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Defence Federations Reject Profits Claimed by Former OFB Units

According to them, the “performance of the pandemic era,” cannot be shown as representative of the performance of OFB, when comparing it to that of the seven Defence Public Sector Units (DPSUs).
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New Delhi: Days after the Union Ministry of Defence (MoD) claimed that the newly formed defence companies posted profits, suggesting a reversal of the trend of accumulating losses when they were administered under the erstwhile Ordnance Factory Board (OFB), recognised defence employee federations have called the comparison to be “unfair,” done “to propagate half-truths.”

According to them, the “performance of the pandemic era” cannot be shown as representative of the performance of OFB when comparing it to that of the seven Defence Public Sector Units (DPSUs).

Six of the seven defence companies, carved out last year in October after the controversial corporatisation of the OFB, reported provisional profits in the first six months of their business, MoD said in a statement earlier last month.

Except Yantra India Limited (YIL), all other companies – Munitions India Limited (MIL); Armoured Vehicles Nigam Limited (AVANI); Advanced Weapons and Equipment India Limited (AWE India); Troop Comforts Limited (TCL); India Optel Limited (IOL) and Gliders India Limited (GIL) have reported provisional profits in the period extending from October 1, 2021, to March 31, 2022, the MoD said in an official statement.

According to the official estimates shared, none of the seven companies was making any profits if one were to observe their average six-monthly figures three years before the OFB’s corporatisation.

The recognised federations, however, have rejected these claims.

It is pertinent to mention that the apples and oranges are non-comparable. OFB & New DPSUs are incomparable until and unless a just and impartial yardstick/parameter of comparison is pre-decided,” they said in a joint letter dated May 23, addressed to Defence Minister Rajnath Singh.

The letter was signed by the All India Defence Employees Federation (AIDEF), RSS-backed Bharatiya Pratiraksha Mazdoor Sangh (BPMS), and Confederation of Defence Recognised Associations (CDRA).

On Friday, C Srikumar, general secretary, AIDEF, told NewsClick that the picture that the MoD is trying to portray is “misleading.”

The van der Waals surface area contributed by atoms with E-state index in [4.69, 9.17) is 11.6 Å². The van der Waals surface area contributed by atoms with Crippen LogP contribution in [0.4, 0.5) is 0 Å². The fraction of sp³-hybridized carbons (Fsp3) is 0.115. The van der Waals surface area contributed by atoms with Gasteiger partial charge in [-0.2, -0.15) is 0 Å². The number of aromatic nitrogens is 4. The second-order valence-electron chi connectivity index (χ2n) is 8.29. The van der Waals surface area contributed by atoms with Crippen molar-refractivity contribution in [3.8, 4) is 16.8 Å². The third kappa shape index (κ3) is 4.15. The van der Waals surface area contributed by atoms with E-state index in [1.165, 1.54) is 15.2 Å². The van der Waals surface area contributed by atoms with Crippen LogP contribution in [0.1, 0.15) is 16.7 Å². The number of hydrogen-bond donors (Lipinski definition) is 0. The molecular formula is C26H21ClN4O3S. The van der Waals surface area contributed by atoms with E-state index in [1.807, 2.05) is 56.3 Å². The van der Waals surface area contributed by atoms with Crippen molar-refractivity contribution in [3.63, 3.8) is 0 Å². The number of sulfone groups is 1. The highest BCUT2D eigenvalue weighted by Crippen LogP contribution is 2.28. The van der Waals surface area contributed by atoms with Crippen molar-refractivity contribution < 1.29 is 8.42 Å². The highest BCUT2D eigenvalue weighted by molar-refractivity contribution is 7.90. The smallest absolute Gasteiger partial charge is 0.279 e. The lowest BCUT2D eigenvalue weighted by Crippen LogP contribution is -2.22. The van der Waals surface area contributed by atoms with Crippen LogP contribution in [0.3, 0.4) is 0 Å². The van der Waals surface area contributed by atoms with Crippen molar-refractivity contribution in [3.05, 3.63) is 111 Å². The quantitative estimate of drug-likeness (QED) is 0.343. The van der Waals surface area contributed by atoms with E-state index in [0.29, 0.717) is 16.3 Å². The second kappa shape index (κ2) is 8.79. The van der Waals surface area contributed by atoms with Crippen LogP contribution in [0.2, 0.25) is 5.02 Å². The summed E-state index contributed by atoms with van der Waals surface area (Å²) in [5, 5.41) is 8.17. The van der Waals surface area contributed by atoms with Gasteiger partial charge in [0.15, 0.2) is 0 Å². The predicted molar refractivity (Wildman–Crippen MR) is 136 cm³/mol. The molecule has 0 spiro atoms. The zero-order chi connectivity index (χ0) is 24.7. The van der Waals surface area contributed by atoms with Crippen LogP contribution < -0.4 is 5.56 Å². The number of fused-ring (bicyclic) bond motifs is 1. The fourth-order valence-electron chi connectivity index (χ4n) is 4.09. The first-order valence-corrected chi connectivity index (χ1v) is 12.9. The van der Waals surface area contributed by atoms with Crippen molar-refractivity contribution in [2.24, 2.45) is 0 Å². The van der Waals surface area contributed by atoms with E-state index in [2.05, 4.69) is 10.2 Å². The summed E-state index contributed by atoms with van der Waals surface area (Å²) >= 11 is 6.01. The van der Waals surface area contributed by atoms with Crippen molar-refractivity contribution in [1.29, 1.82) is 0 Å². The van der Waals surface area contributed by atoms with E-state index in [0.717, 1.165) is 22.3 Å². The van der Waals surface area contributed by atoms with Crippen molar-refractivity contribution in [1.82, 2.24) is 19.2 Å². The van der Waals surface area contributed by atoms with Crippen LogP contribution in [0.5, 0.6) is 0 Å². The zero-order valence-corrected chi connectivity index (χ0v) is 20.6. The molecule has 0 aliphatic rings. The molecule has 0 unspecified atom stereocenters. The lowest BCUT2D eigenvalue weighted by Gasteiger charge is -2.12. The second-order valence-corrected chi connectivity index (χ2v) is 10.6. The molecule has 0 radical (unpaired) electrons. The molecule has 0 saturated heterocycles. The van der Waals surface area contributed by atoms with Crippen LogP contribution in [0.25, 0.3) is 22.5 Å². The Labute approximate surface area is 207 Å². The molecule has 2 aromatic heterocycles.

The latest data is nothing but a clever play of numbers used to justify an unjust and unpopular decision,” he said.

He added that, in doing so, the Central government is also “overlooking” the potential “difficulties” that the defence companies are to face in the years to come.

Challenges Ahead for DPSUs

According to MoD’s estimates, the average six-monthly loss of MIL during the last three years was Rs 677.33 crore; Rs 164.33 crore for AVNL; Rs 5.67 crore for IOL; Rs 348.17 crore for YIL; Rs 398.5 crore for AWEIL; Rs 43.67 crore for GIL; and that for TCL to be at Rs 138.17.

However, these numbers were only to be expected, argued the employees’ federations, given that the financial years 2019-20 and 2020-21 were heavily affected by the Covid-19 pandemic, “in which the import of materials resulted in breaking of the national supply chain, a sharp increase in the price of materials, hiccups in the supply of spare parts, equipment & machinery, etc. adversely influenced the operations of the OFB.”

Orders worth Rs 3400 crore in the FY 2018-2019 were cancelled, mid-way by the Services and the expenditure got incurred on procuring materials against those orders hence the expenditure got recorded in its book of accounts, however, the final product couldn’t be issued,” the federations further said.

In the first six months of the defence companies, the provisional profits stood at Rs 28 crore for MIL; Rs 33.09 for AVNL; Rs 60.44 for IOL; Rs 4.84 for AWEIL; Rs 1.32 crore for GIL; and Rs 26 crore for TCL.

However, the said comparison does not hold up since the DPSUs, “are not to incur any expenditure on accounts of Schools, Hospitals, Pension, etc.,” according to the federations, adding that this was not the case while calculating the earlier estimates.

Notably, in 2016-17 and 2017-18, the OFB reported profits even while including the above expenditures, according to estimates shared by the employees’ federations.

Meanwhile, leaders of the federations highlight the challenges that the new firms are facing.

Many of the DPSUs have indefinitely stopped or drastically reduced any new expenditure liability in the Maintenance of Buildings & Infrastructure, which has already started affecting the Employees in the workplace and their families at the residential estates,” Srikumar told NewsClick on Friday.

The payments towards the Micro, Small & Medium Enterprises (MSMEs) have also been “withheld or delayed,” he alleged, adding that several MSMEs have also gone into filing complaints against these DPSUs regarding the same.

Last year, the erstwhile OFB, overseeing 41 ordnance factories across the country, was dissolved into seven defence companies, in a decision flayed by the employees’ federation, which staged a strike action in protest against the same.

Later, the federations also called out the Central government for not keeping its promise to dilute the service conditions of the defence civilian employees post corporatisation.

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